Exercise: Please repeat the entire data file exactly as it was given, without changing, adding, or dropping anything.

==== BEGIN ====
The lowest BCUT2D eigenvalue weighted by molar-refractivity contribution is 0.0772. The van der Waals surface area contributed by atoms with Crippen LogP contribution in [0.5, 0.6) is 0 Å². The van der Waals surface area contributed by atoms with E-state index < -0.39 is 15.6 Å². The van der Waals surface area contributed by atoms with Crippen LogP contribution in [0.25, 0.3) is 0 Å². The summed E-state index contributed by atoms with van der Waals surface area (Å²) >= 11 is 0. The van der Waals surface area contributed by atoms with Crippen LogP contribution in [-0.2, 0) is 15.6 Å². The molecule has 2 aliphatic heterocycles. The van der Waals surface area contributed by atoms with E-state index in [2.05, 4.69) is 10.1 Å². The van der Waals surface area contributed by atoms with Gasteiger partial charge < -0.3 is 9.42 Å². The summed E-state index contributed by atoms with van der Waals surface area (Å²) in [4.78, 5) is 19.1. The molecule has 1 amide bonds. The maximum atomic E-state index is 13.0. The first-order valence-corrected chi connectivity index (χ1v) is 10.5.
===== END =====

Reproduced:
The lowest BCUT2D eigenvalue weighted by molar-refractivity contribution is 0.0772. The van der Waals surface area contributed by atoms with Crippen LogP contribution in [0.5, 0.6) is 0 Å². The van der Waals surface area contributed by atoms with E-state index < -0.39 is 15.6 Å². The van der Waals surface area contributed by atoms with Crippen LogP contribution in [0.25, 0.3) is 0 Å². The summed E-state index contributed by atoms with van der Waals surface area (Å²) >= 11 is 0. The van der Waals surface area contributed by atoms with Crippen LogP contribution in [-0.2, 0) is 15.6 Å². The molecule has 2 aliphatic heterocycles. The van der Waals surface area contributed by atoms with E-state index in [2.05, 4.69) is 10.1 Å². The van der Waals surface area contributed by atoms with Gasteiger partial charge < -0.3 is 9.42 Å². The summed E-state index contributed by atoms with van der Waals surface area (Å²) in [4.78, 5) is 19.1. The molecule has 1 amide bonds. The maximum atomic E-state index is 13.0. The first-order valence-corrected chi connectivity index (χ1v) is 10.5.